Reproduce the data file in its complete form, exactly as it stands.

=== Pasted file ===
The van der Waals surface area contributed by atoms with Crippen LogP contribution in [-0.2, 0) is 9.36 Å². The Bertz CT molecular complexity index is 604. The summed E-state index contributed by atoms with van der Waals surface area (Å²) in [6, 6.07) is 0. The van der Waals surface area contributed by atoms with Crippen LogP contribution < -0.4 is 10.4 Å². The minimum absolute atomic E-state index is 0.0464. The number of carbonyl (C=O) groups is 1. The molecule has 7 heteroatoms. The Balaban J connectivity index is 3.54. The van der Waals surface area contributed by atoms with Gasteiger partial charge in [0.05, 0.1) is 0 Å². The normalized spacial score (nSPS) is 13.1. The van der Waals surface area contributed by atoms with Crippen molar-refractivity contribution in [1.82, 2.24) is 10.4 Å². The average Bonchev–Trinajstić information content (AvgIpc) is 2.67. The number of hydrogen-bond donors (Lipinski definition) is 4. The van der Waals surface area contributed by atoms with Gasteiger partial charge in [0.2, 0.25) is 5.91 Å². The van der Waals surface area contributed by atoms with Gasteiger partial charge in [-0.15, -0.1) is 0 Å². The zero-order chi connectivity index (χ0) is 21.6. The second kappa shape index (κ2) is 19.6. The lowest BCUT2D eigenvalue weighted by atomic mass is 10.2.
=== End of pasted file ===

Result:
The van der Waals surface area contributed by atoms with Crippen LogP contribution in [-0.2, 0) is 9.36 Å². The Bertz CT molecular complexity index is 604. The summed E-state index contributed by atoms with van der Waals surface area (Å²) in [6, 6.07) is 0. The van der Waals surface area contributed by atoms with Crippen LogP contribution < -0.4 is 10.4 Å². The minimum absolute atomic E-state index is 0.0464. The number of carbonyl (C=O) groups is 1. The molecule has 7 heteroatoms. The Balaban J connectivity index is 3.54. The van der Waals surface area contributed by atoms with Gasteiger partial charge in [0.05, 0.1) is 0 Å². The normalized spacial score (nSPS) is 13.1. The van der Waals surface area contributed by atoms with Crippen molar-refractivity contribution in [1.82, 2.24) is 10.4 Å². The average Bonchev–Trinajstić information content (AvgIpc) is 2.67. The number of hydrogen-bond donors (Lipinski definition) is 4. The van der Waals surface area contributed by atoms with Gasteiger partial charge in [0.2, 0.25) is 5.91 Å². The van der Waals surface area contributed by atoms with Gasteiger partial charge in [-0.15, -0.1) is 0 Å². The zero-order chi connectivity index (χ0) is 21.6. The second kappa shape index (κ2) is 19.6. The lowest BCUT2D eigenvalue weighted by atomic mass is 10.2.